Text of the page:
Thank you!

Lori Kassuba

5, 2015-03-12 12, 2015

Hi Mike Kimling,

Can you ask your question here and be sure to select the JavaScript category?
https://answers.acrobatusers.com/AskQuestion.aspx

Thanks,
Lori

Mike Kimling

9, 2015-03-09 09, 2015

I am using Adobe Pro XI. My question: In my created PDF, I have ten input fields. If anyone of ten input fields has data typed into them,  I need to enable a column of check boxes on a next page of the PDF or
convert the check boxes to read only when no data is typed in any of the same specific ten input fields.

Eric.

4, 2015-02-23 23, 2015

At the age of 84 I am struggling to understand or to write Javascript for a PDF form, I have got most of it sorted and working but stuck on the following.
I have two check boxes, same name different values, I will call them A & B. They both appear unchecked when the form is opened. Box A is checked to agree a written statement It has no other function.

Box B when checked, unchecks box A

I also want box B when checked to hide an inserted picture and at the same time show six text boxes which are hidden.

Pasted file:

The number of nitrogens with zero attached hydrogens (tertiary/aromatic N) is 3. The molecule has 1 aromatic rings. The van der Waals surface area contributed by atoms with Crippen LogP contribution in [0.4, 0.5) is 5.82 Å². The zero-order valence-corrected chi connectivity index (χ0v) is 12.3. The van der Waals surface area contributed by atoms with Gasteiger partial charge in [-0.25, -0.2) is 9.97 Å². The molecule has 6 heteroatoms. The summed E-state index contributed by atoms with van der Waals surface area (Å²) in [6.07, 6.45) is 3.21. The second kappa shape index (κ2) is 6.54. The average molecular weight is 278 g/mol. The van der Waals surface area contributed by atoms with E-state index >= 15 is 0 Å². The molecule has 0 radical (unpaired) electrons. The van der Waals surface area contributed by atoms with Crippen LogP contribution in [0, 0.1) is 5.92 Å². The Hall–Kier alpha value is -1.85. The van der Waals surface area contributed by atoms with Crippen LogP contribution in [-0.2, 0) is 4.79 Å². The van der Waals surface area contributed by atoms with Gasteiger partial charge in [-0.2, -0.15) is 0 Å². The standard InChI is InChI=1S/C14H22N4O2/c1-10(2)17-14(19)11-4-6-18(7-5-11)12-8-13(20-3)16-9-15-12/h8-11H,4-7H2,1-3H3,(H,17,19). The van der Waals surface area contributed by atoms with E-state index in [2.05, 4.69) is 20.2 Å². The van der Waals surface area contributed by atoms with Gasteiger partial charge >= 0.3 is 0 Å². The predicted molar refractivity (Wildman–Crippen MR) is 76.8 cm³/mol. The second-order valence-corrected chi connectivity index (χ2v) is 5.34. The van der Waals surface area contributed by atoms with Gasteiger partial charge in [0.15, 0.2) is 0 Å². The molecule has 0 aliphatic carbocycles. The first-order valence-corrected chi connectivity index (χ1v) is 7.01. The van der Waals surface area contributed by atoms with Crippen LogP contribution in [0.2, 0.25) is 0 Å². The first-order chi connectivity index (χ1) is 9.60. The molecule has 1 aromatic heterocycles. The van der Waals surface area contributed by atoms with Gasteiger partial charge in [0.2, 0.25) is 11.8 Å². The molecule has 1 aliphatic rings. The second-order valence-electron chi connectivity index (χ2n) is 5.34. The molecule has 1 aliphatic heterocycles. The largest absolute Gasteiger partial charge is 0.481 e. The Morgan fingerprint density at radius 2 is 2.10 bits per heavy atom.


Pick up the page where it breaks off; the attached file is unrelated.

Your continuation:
I have tried copying and pasting script from various sources and concentrating on the text boxes, including copying script from this tutorial, but nothing works. I might add that the program I am using is PDFill which saves to adobe and the help they give is next to none.  The inserted picture does not have a field name but in it’s properties box there is a provision for linking, action, etc.
Can you make any suggestions please.

Thom Parker

7, 2015-02-04 04, 2015

Kendall, It’s almost exactly the same. Except of course you have to match list selections. Look of articles about lists here on this site.

Kendall

11, 2015-02-04 04, 2015

What about showing/hiding fields based on a dropdown selection? Would that simply be the same as the checkbox selection?

Lori Kassuba

2, 2014-05-28 28, 2014

Hi Michiel,

I’ll let Thom know you found his tutorial helpful. You can also post feature requests here:
https://www.adobe.com/cfusion/mmform/index.cfm?name=wishform

Thanks,
Lori

Michiel

4, 2014-05-28 28, 2014

Why would we need a script for this functionionality….This type of behaviour should just be doable inside the software. It is mind boggling how little is possible within the software itself.

That being said, I appreciate this tutorial. It practically saved my life after almost giving up on Acrobat.

Axel

8, 2014-01-07 07, 2014

Thanks :-)

It works in version XI :-)